Will technology enhance addiction treatment?
Original Source: thehill.com
As research-validated, evidence-based treatments for addiction disorders continue to emerge, the pendulum has begun to swing from the traditional emphasis on a 30-day inpatient treatment model to a primarily outpatient chronic disease management approach. This shift has many advantages for patients, but it also poses some challenges.
Outpatient treatment allows individuals to live their lives and fulfill family and work obligations while receiving the medical care and behavioral therapy necessary for a successful recovery.
However, patient retention, compliance, and long-term, consistent follow up with treating clinicians may be more of a concern for outpatient treatment models than for inpatient approaches. It seems now is the perfect time for the emergence of digital technology as a potential solution for some of these challenges.
Digital technology — most specifically, digital therapeutics through smartphone applications — could provide patients in outpatient addiction treatment the daily touch points they need to help support them through the challenges of achieving abstinence and pursuing recovery.
Innovative smartphone apps may allow people battling an addiction to receive private-but-consistent therapy and motivation. Certain apps may allow patients to stay “plugged-in” and manage their treatment.
Digital therapeutics coupled with outpatient treatment could provide patients a strong, supportive, “inpatient-like” environment without an overwhelming cost to the patient in time and money. Stated another way, a smartphone treatment app could potentially provide patients with many of the advantages of quality addiction care while sparing the patient’s freedom to work and participate more fully in family life.
As you read this, apps from digital healthcare companies are already seizing the open space that exists in every patient’s pocket or purse. These apps have begun to address the needs of patient follow-up by providing treatment support through open lines of communication with counselors.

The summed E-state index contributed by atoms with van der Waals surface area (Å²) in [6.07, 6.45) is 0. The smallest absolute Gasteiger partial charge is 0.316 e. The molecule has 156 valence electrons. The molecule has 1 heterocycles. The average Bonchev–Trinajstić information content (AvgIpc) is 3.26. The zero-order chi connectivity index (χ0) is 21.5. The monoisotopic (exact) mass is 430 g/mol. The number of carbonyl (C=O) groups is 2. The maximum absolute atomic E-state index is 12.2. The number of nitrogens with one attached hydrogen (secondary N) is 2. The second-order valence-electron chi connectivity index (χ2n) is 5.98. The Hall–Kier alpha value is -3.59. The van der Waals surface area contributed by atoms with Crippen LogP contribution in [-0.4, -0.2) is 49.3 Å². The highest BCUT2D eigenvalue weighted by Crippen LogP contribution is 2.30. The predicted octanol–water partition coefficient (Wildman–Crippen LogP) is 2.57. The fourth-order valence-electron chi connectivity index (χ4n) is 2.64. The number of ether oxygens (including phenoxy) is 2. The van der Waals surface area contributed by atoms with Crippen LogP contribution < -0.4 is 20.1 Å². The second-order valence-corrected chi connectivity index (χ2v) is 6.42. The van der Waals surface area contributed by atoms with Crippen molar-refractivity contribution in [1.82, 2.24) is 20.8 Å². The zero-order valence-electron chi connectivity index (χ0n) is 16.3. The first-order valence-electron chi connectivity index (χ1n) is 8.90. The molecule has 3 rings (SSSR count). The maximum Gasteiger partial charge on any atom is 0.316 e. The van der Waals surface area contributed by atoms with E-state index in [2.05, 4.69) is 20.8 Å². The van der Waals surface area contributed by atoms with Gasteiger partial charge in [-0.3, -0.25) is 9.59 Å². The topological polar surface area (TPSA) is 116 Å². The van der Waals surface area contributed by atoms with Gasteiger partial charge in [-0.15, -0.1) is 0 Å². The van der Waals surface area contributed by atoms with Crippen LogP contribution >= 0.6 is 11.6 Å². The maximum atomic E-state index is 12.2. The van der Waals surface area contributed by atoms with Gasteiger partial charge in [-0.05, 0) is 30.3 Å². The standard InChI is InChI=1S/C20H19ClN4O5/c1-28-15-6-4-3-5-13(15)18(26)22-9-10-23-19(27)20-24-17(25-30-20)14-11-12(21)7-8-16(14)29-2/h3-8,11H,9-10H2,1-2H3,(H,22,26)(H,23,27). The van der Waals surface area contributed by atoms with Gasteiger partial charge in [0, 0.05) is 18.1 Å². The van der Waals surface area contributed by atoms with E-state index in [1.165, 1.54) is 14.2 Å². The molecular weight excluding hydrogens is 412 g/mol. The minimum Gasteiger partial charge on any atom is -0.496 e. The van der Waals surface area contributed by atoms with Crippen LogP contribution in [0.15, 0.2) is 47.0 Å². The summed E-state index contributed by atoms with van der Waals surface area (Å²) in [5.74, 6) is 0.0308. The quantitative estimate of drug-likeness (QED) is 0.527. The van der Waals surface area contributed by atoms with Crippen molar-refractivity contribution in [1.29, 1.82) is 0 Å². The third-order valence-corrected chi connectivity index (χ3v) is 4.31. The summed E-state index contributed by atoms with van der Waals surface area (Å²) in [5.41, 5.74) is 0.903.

Daily therapeutic exercises on the apps help support patient retention, while reminders help reinforce compliance with patients’ dosing regimens. Some of this technology is already recognized by the FDA. As one might expect, more is on the horizon, potentially to be discovered and developed.
There seems to be no limit to the potential for enhancement of information through digital technology that most Americans can already access. Managing that technology effectively can lead to improvements in health and in other areas of life. The increasing recognition of addiction as a chronic, potentially relapsing medical disease mandates that addiction is managed on a regular, deliberate basis.
Just as Amazon and Uber have revolutionized the retail and taxi industry with new technology, digital therapeutics could potentially be the catalyst to help drive the paradigm shift in the chronic disease management of addiction, allowing more patients to recover at home.
Hence, there is no time like the present to use digital technology to empower millions of Americans to do exactly that — to manage a disease, enhance health care, and ultimately regain control over more of their lives.
Dr. Brent Boyett DO, is the founder and chief medical officer of Pathway Healthcare and Dr. Stephen Taylor, MD, MPH is the chief medical officer, of Behavioral Health Division of Pathway Healthcare.